But these other countries we import from—China and Thailand are our biggest—extract more than 5,000 kilograms per square kilometre in their waters. In the ocean territory that they control, they extract more than 5,000 kilograms. Compare that figure. We extract 28 kilograms per square kilometre; they do more than 5,000 kilograms per square kilometre.

The reason they take that much is their regulations are not as stringent as ours. Their oversight and their environmental record is not as good practice as ours. I am not trying to be critical of those countries. They are at a different level of development. They have different priorities. We have the great luxury and benefit of being able to afford to regulate our industry to the level we do. But at the marginal level, when you are thinking about whether we should eat more Australian seafood or less, whether we should import more from China, Vietnam and Thailand or less, clearly we should try and maximise our take here, within the sustainable use constraints, and to minimise what we import from countries which clearly do not have the same environmental standards and records.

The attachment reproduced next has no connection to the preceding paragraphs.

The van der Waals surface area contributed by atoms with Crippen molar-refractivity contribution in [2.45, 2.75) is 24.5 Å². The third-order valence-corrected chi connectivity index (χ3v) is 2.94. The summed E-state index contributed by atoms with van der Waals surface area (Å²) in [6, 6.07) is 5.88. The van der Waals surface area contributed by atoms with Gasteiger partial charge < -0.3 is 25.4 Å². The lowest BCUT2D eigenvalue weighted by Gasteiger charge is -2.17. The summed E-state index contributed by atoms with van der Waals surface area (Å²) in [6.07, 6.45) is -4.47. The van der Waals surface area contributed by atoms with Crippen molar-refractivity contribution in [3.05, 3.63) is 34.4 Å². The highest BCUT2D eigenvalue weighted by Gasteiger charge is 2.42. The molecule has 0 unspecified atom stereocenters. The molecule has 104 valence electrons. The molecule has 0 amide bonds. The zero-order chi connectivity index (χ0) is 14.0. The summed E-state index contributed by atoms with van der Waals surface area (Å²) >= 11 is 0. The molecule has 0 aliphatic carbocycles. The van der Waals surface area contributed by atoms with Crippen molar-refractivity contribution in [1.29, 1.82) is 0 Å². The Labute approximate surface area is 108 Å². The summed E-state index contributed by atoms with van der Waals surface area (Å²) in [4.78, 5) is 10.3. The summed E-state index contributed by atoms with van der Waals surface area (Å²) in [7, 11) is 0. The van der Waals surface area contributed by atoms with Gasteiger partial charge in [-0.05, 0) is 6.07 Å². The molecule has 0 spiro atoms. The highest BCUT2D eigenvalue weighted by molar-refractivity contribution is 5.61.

But the Greens do not want to talk about that because they are on a crusade to shut down regional communities and to spread a fear campaign in cities about the sustainability of our natural resources and primary industries. The people involved in these industries do not take kindly to demonisation. The people involved in these industries are doing the best they can to earn a buck, to put food on the table for their kids, to pay off a boat which usually costs millions of dollars these days, and they are continually being subjected to changed and increased requirements and ridiculous demands about what should or should not happen.